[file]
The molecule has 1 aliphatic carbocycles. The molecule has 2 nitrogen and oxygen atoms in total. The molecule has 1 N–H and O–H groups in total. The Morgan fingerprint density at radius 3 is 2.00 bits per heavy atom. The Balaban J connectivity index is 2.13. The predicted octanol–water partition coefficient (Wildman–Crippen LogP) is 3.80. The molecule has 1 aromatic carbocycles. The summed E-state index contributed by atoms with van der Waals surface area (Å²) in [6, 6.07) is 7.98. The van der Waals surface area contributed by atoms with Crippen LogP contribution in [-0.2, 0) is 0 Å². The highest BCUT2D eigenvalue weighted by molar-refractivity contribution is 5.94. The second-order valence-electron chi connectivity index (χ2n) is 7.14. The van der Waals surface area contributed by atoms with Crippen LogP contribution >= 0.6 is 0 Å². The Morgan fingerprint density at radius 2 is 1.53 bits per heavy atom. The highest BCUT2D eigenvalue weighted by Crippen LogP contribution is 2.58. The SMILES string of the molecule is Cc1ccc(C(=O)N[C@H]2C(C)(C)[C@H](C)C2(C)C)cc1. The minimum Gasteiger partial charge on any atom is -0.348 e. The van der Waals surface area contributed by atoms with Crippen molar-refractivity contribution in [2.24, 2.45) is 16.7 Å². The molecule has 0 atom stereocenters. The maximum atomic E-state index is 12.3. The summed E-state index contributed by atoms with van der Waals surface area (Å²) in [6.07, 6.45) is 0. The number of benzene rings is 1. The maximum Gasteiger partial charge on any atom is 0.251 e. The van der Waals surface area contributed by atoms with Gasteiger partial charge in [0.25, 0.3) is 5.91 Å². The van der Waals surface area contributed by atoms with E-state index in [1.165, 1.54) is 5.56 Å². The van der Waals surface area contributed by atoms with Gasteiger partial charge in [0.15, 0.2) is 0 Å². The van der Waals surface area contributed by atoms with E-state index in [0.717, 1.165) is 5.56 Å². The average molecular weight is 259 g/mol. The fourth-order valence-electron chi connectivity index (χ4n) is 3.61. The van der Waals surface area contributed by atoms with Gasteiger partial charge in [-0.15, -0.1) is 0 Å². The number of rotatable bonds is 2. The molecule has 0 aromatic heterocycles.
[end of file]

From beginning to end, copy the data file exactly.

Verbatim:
The molecule has 1 aliphatic carbocycles. The molecule has 2 nitrogen and oxygen atoms in total. The molecule has 1 N–H and O–H groups in total. The Morgan fingerprint density at radius 3 is 2.00 bits per heavy atom. The Balaban J connectivity index is 2.13. The predicted octanol–water partition coefficient (Wildman–Crippen LogP) is 3.80. The molecule has 1 aromatic carbocycles. The summed E-state index contributed by atoms with van der Waals surface area (Å²) in [6, 6.07) is 7.98. The van der Waals surface area contributed by atoms with Crippen LogP contribution in [-0.2, 0) is 0 Å². The highest BCUT2D eigenvalue weighted by molar-refractivity contribution is 5.94. The second-order valence-electron chi connectivity index (χ2n) is 7.14. The van der Waals surface area contributed by atoms with Crippen LogP contribution >= 0.6 is 0 Å². The Morgan fingerprint density at radius 2 is 1.53 bits per heavy atom. The highest BCUT2D eigenvalue weighted by Crippen LogP contribution is 2.58. The SMILES string of the molecule is Cc1ccc(C(=O)N[C@H]2C(C)(C)[C@H](C)C2(C)C)cc1. The minimum Gasteiger partial charge on any atom is -0.348 e. The van der Waals surface area contributed by atoms with Crippen molar-refractivity contribution in [2.24, 2.45) is 16.7 Å². The molecule has 0 atom stereocenters. The maximum atomic E-state index is 12.3. The summed E-state index contributed by atoms with van der Waals surface area (Å²) in [6.07, 6.45) is 0. The number of benzene rings is 1. The maximum Gasteiger partial charge on any atom is 0.251 e. The van der Waals surface area contributed by atoms with Gasteiger partial charge in [0.25, 0.3) is 5.91 Å². The van der Waals surface area contributed by atoms with E-state index in [1.165, 1.54) is 5.56 Å². The van der Waals surface area contributed by atoms with Gasteiger partial charge in [0.15, 0.2) is 0 Å². The van der Waals surface area contributed by atoms with E-state index in [0.717, 1.165) is 5.56 Å². The average molecular weight is 259 g/mol. The fourth-order valence-electron chi connectivity index (χ4n) is 3.61. The van der Waals surface area contributed by atoms with Gasteiger partial charge in [-0.15, -0.1) is 0 Å². The number of rotatable bonds is 2. The molecule has 0 aromatic heterocycles.